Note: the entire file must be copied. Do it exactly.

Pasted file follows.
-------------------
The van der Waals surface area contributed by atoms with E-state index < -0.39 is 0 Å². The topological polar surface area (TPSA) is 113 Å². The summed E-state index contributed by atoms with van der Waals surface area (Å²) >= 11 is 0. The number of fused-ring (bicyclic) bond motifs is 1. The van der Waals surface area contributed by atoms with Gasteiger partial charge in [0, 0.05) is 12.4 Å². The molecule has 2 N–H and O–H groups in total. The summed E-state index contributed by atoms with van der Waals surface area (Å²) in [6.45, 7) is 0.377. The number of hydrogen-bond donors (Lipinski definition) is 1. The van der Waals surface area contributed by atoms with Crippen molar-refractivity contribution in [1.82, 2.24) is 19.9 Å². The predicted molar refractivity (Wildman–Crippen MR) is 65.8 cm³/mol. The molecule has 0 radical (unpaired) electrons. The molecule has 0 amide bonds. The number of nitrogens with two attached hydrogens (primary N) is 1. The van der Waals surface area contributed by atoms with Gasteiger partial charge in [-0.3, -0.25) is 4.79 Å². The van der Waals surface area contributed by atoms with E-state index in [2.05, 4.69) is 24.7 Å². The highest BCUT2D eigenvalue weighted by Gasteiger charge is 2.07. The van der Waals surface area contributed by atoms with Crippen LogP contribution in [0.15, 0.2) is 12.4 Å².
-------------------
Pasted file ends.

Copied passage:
The van der Waals surface area contributed by atoms with E-state index < -0.39 is 0 Å². The topological polar surface area (TPSA) is 113 Å². The summed E-state index contributed by atoms with van der Waals surface area (Å²) >= 11 is 0. The number of fused-ring (bicyclic) bond motifs is 1. The van der Waals surface area contributed by atoms with Gasteiger partial charge in [0, 0.05) is 12.4 Å². The molecule has 2 N–H and O–H groups in total. The summed E-state index contributed by atoms with van der Waals surface area (Å²) in [6.45, 7) is 0.377. The number of hydrogen-bond donors (Lipinski definition) is 1. The van der Waals surface area contributed by atoms with Crippen molar-refractivity contribution in [1.82, 2.24) is 19.9 Å². The predicted molar refractivity (Wildman–Crippen MR) is 65.8 cm³/mol. The molecule has 0 radical (unpaired) electrons. The molecule has 0 amide bonds. The number of nitrogens with two attached hydrogens (primary N) is 1. The van der Waals surface area contributed by atoms with Gasteiger partial charge in [-0.3, -0.25) is 4.79 Å². The van der Waals surface area contributed by atoms with E-state index in [2.05, 4.69) is 24.7 Å². The highest BCUT2D eigenvalue weighted by Gasteiger charge is 2.07. The van der Waals surface area contributed by atoms with Crippen LogP contribution in [0.15, 0.2) is 12.4 Å².